Give Up Tomorrow

by Sankage Steno

             

          Much like the Vizconde massacre case, people who were born after the first EDSA people power revolution might find themselves clueless as to the details of certain heinous crimes that transpired in the news during the 1990s. With the exception of the Mt. Pinatubo eruption, the great Luzon earthquake and the Asian economic crisis, nothing much would be remembered in that decade—at least for the MTV generation and those that followed.

          The case of the “Chiong Seven,” or the seven men convicted of kidnapping and rape of the Chiong sisters, Marijoy and Jacqueline, who both disappeared at a mall in Cebu on July 16, 1997, is a classic example—or victim—of the generation’s casual amnesia, if not their innocence.

          Although the case has long been “closed” by the Supreme Court of the Philippines, the story remains open-ended, and this 15-year-old account is nowhere near its conclusion. That is why it is only fitting that the case is put into the mainstream media once more through a documentary film directed by Michael Collins and produced by Marty Syjuco.

          The 95-minute documentary is a chronological narration of the political and judicial happenstance of Paco Larrañaga, one of the Chiong Seven, whose freedom and constitutional rights were curtailed due to the corruption and subsequent failures of the justice system in the country. The focus on only one “convict” is understandable, as the film revealed close to its end that one of its makers is an extended family member of the Larrañagas.

          It was clear from the start that the film wants to portray Paco as innocent. This honesty is well-defined all throughout the documentary as it evidently tries to uphold the truth through the statements of almost all the people who were, and still are, involved in the case. It took into consideration not just both sides—the Larrañaga’s and the Chiong’s—but all the sides of the whirlwind story that were indispensable to the credibility of the filmmakers’ claim.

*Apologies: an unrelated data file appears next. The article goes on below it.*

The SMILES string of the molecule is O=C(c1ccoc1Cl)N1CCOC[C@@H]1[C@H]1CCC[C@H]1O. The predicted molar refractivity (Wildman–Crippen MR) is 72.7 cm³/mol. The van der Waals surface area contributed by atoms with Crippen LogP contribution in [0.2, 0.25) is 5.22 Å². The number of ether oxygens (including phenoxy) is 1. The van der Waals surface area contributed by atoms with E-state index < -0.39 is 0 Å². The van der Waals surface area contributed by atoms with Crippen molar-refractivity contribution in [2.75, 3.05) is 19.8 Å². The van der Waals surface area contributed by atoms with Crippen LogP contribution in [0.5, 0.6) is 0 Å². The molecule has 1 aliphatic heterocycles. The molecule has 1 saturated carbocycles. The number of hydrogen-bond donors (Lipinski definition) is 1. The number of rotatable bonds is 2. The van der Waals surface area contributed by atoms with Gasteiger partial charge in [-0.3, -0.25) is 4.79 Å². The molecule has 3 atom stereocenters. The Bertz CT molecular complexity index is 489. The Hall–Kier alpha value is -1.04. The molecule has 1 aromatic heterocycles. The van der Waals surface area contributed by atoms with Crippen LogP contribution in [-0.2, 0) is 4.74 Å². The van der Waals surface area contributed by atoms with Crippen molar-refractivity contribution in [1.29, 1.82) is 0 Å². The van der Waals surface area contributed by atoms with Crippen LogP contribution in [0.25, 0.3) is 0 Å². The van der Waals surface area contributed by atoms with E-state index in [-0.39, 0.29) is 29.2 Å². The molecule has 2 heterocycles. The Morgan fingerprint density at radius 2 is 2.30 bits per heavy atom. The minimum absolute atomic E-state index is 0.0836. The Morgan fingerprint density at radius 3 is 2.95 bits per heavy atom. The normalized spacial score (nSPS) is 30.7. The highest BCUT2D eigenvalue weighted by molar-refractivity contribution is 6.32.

How the interviews and amateur camera footage were sewn together to create a sublime fabric of audiovisual presentation, despite (or in lieu of) the Kafkaesque expedition of several intertwined lives in this tumultuous—and often hopeless—socio-political background that is the Philippines, was what made the film modestly controversial but markedly significant in unveiling the reality to the public’s eyes, which are often fogged up by sugar-coated information or prejudiced innuendos by the media.

          In the same vein, the use of the commercial media today to rectify the wrongdoings of many national figures and institutions in the past is an appropriate way to deliver justice where it is due. As the award-winning documentary comes home this October to Philippine soil, especially to Cebu where it all began, Filipinos who were witnesses to the “trial of the century” and the events surrounding it, and those that are unaware of the Chiong sisters’ case, would be given an insightful, critical, and somber view of the events that were unimaginable to be shown more than a decade ago.

          The message of the film does not fall far from its name, Give Up Tomorrow.